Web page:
To wait or not to wait, that is the question that engineer Erik Bernhardsson answered in his recent analysis of the MTA’s real-time API. In his post titled NY Subway Math he determined that if you’re in a hurry, you should only wait for a train to arrive for 11 minutes (h/t Technically). At this point, the chance that there’s a serious delay begins to rise. As he notes, “The interesting conclusion is that after about five minutes, the longer you wait, the longer you will have to wait. If you waited for 15 minutes, the median additional waiting time is another 8 minutes. But 8 minutes later if the train still hasn’t come, the median additional waiting time is now another 12 minutes.”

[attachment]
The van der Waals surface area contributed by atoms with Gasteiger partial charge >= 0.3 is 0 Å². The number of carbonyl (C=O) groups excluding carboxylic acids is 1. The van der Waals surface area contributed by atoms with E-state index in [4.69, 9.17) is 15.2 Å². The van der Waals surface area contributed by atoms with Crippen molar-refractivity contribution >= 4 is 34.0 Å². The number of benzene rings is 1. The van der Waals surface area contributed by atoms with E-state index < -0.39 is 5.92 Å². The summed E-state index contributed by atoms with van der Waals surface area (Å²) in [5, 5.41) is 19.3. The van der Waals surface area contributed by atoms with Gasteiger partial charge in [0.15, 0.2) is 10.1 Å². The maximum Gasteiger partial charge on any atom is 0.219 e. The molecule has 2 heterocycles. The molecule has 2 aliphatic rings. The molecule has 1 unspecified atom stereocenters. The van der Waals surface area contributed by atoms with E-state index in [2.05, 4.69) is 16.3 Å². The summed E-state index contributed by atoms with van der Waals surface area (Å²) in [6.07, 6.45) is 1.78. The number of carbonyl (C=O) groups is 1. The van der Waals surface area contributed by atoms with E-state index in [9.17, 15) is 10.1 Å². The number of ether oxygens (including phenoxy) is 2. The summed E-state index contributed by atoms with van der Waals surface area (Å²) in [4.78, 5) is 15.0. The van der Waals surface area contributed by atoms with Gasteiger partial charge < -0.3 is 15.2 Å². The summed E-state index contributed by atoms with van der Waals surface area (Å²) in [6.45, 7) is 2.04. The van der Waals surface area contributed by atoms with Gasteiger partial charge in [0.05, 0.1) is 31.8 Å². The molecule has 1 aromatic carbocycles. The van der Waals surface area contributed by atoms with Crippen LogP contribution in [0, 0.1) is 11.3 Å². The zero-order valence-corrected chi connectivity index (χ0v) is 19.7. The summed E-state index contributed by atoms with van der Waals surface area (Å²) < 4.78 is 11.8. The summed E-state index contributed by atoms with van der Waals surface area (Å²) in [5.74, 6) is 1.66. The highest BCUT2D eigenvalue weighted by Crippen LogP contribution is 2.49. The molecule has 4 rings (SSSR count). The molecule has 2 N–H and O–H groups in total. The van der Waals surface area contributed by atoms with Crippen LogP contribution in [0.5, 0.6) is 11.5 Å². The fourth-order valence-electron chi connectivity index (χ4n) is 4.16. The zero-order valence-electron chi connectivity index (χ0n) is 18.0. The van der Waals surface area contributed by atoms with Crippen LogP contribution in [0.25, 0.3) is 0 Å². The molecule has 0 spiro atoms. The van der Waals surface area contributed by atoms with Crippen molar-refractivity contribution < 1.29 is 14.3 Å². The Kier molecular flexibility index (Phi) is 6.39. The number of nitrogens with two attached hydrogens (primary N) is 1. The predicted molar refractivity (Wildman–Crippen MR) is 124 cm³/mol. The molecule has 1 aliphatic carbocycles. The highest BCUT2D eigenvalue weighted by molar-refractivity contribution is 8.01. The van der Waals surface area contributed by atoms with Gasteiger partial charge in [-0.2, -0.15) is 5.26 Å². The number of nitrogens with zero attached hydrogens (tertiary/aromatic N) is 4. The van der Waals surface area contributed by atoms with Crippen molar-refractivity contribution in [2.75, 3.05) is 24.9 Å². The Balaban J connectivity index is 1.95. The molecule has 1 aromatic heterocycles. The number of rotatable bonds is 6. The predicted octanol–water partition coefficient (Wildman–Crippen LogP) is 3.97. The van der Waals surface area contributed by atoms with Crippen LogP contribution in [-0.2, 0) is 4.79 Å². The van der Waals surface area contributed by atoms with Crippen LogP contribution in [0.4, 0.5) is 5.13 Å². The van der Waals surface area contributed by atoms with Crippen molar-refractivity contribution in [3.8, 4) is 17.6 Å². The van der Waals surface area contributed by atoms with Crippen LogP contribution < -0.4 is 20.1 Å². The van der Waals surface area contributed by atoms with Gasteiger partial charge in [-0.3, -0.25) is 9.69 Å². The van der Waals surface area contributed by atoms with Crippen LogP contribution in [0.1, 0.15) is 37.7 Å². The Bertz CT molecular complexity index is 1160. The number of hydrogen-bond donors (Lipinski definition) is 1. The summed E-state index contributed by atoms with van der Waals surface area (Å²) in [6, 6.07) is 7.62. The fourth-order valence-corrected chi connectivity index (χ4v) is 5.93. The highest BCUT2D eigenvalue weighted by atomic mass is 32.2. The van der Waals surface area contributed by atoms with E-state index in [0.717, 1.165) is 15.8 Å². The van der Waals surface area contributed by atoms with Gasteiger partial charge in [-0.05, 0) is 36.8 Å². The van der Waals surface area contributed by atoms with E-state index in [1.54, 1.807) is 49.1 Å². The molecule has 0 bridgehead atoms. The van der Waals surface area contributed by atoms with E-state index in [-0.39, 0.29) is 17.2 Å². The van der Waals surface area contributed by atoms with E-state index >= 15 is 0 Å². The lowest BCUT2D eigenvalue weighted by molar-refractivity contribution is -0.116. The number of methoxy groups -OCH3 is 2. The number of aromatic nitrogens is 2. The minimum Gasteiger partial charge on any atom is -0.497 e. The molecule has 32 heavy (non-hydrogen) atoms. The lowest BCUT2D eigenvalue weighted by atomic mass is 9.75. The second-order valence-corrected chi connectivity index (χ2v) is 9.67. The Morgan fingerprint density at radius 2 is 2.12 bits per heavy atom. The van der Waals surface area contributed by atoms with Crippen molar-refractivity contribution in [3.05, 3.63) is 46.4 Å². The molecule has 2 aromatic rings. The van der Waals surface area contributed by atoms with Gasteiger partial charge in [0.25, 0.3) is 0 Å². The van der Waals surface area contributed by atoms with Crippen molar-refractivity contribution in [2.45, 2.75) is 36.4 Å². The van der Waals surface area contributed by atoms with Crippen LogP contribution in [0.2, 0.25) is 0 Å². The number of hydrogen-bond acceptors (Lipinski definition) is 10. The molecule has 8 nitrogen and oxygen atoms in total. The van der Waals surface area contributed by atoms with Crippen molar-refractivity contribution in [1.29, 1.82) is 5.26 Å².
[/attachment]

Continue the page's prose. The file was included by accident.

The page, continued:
Bernhardsoon started looking at the data to “understand if to what extent waiting for a subway is ‘sunk cost’ vs. an investment.” He illustrates this in the graph above, where you can see how long you’re likely to wait for a train based on how long you’ve already waited. The blue line is the median, and the yellow is the 90th percentile. On a normal day, you’ll wait less than five minutes, but 11 minutes is where you’ll hit that dreaded yellow line that makes mechanical issues, sick passengers, and the like much more plausible.